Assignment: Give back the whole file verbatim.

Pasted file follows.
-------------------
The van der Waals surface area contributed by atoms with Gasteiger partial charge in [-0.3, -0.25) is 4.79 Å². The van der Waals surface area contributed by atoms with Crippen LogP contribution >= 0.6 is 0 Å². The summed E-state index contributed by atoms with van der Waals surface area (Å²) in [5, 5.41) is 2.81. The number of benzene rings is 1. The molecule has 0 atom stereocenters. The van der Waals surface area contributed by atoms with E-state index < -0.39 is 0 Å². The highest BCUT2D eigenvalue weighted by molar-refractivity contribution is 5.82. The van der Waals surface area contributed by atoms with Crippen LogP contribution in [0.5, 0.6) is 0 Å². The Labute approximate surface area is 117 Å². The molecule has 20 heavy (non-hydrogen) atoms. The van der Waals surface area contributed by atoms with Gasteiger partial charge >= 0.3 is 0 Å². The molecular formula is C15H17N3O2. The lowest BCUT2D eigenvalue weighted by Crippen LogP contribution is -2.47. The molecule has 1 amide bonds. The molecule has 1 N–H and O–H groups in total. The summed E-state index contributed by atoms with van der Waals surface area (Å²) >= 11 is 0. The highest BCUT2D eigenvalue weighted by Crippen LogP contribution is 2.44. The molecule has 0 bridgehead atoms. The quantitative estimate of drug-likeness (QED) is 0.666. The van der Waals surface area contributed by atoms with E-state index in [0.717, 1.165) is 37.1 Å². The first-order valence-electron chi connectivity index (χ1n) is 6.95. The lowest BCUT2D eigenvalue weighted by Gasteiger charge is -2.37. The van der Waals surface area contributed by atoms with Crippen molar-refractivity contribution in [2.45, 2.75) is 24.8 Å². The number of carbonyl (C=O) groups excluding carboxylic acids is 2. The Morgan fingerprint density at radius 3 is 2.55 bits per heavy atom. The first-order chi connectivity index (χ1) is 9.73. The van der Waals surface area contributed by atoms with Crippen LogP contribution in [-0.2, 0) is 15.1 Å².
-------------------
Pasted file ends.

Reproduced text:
The van der Waals surface area contributed by atoms with Gasteiger partial charge in [-0.3, -0.25) is 4.79 Å². The van der Waals surface area contributed by atoms with Crippen LogP contribution >= 0.6 is 0 Å². The summed E-state index contributed by atoms with van der Waals surface area (Å²) in [5, 5.41) is 2.81. The number of benzene rings is 1. The molecule has 0 atom stereocenters. The van der Waals surface area contributed by atoms with E-state index < -0.39 is 0 Å². The highest BCUT2D eigenvalue weighted by molar-refractivity contribution is 5.82. The van der Waals surface area contributed by atoms with Crippen LogP contribution in [0.5, 0.6) is 0 Å². The Labute approximate surface area is 117 Å². The molecule has 20 heavy (non-hydrogen) atoms. The van der Waals surface area contributed by atoms with Gasteiger partial charge >= 0.3 is 0 Å². The molecular formula is C15H17N3O2. The lowest BCUT2D eigenvalue weighted by Crippen LogP contribution is -2.47. The molecule has 1 amide bonds. The molecule has 1 N–H and O–H groups in total. The summed E-state index contributed by atoms with van der Waals surface area (Å²) >= 11 is 0. The highest BCUT2D eigenvalue weighted by Crippen LogP contribution is 2.44. The molecule has 0 bridgehead atoms. The quantitative estimate of drug-likeness (QED) is 0.666. The van der Waals surface area contributed by atoms with E-state index in [0.717, 1.165) is 37.1 Å². The first-order valence-electron chi connectivity index (χ1n) is 6.95. The lowest BCUT2D eigenvalue weighted by Gasteiger charge is -2.37. The van der Waals surface area contributed by atoms with Crippen molar-refractivity contribution in [2.45, 2.75) is 24.8 Å². The number of carbonyl (C=O) groups excluding carboxylic acids is 2. The Morgan fingerprint density at radius 3 is 2.55 bits per heavy atom. The first-order chi connectivity index (χ1) is 9.73. The van der Waals surface area contributed by atoms with Crippen LogP contribution in [-0.2, 0) is 15.1 Å².